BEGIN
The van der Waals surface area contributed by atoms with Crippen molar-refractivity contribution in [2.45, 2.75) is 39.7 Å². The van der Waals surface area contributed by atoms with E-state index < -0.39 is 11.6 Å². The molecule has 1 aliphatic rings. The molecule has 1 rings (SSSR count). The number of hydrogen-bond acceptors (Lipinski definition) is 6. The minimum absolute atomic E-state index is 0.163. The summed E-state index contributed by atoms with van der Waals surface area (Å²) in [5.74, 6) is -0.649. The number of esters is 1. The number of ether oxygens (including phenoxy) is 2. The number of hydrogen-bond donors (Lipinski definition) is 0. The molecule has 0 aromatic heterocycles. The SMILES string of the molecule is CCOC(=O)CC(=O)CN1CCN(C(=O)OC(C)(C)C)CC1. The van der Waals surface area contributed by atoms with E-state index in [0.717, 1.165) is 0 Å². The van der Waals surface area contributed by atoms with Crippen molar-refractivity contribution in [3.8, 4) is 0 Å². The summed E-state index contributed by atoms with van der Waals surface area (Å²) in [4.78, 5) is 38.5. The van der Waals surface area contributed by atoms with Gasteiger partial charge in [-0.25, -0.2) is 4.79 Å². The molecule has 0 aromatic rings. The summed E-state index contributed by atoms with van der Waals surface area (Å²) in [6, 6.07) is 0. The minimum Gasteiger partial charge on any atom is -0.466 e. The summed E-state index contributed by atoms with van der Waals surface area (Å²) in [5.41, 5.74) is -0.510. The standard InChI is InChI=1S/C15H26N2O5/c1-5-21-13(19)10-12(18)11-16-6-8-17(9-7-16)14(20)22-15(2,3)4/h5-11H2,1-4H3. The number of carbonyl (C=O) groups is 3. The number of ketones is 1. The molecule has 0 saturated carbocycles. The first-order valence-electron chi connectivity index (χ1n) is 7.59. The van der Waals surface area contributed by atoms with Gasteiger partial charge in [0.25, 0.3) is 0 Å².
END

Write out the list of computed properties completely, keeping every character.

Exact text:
The van der Waals surface area contributed by atoms with Crippen molar-refractivity contribution in [2.45, 2.75) is 39.7 Å². The van der Waals surface area contributed by atoms with E-state index < -0.39 is 11.6 Å². The molecule has 1 aliphatic rings. The molecule has 1 rings (SSSR count). The number of hydrogen-bond acceptors (Lipinski definition) is 6. The minimum absolute atomic E-state index is 0.163. The summed E-state index contributed by atoms with van der Waals surface area (Å²) in [5.74, 6) is -0.649. The number of esters is 1. The number of ether oxygens (including phenoxy) is 2. The number of hydrogen-bond donors (Lipinski definition) is 0. The molecule has 0 aromatic heterocycles. The SMILES string of the molecule is CCOC(=O)CC(=O)CN1CCN(C(=O)OC(C)(C)C)CC1. The van der Waals surface area contributed by atoms with E-state index in [0.717, 1.165) is 0 Å². The van der Waals surface area contributed by atoms with Crippen molar-refractivity contribution in [3.8, 4) is 0 Å². The summed E-state index contributed by atoms with van der Waals surface area (Å²) in [4.78, 5) is 38.5. The van der Waals surface area contributed by atoms with Gasteiger partial charge in [-0.25, -0.2) is 4.79 Å². The molecule has 0 aromatic rings. The summed E-state index contributed by atoms with van der Waals surface area (Å²) in [6, 6.07) is 0. The minimum Gasteiger partial charge on any atom is -0.466 e. The summed E-state index contributed by atoms with van der Waals surface area (Å²) in [5.41, 5.74) is -0.510. The standard InChI is InChI=1S/C15H26N2O5/c1-5-21-13(19)10-12(18)11-16-6-8-17(9-7-16)14(20)22-15(2,3)4/h5-11H2,1-4H3. The number of carbonyl (C=O) groups is 3. The number of ketones is 1. The molecule has 0 saturated carbocycles. The first-order valence-electron chi connectivity index (χ1n) is 7.59. The van der Waals surface area contributed by atoms with Gasteiger partial charge in [0.25, 0.3) is 0 Å².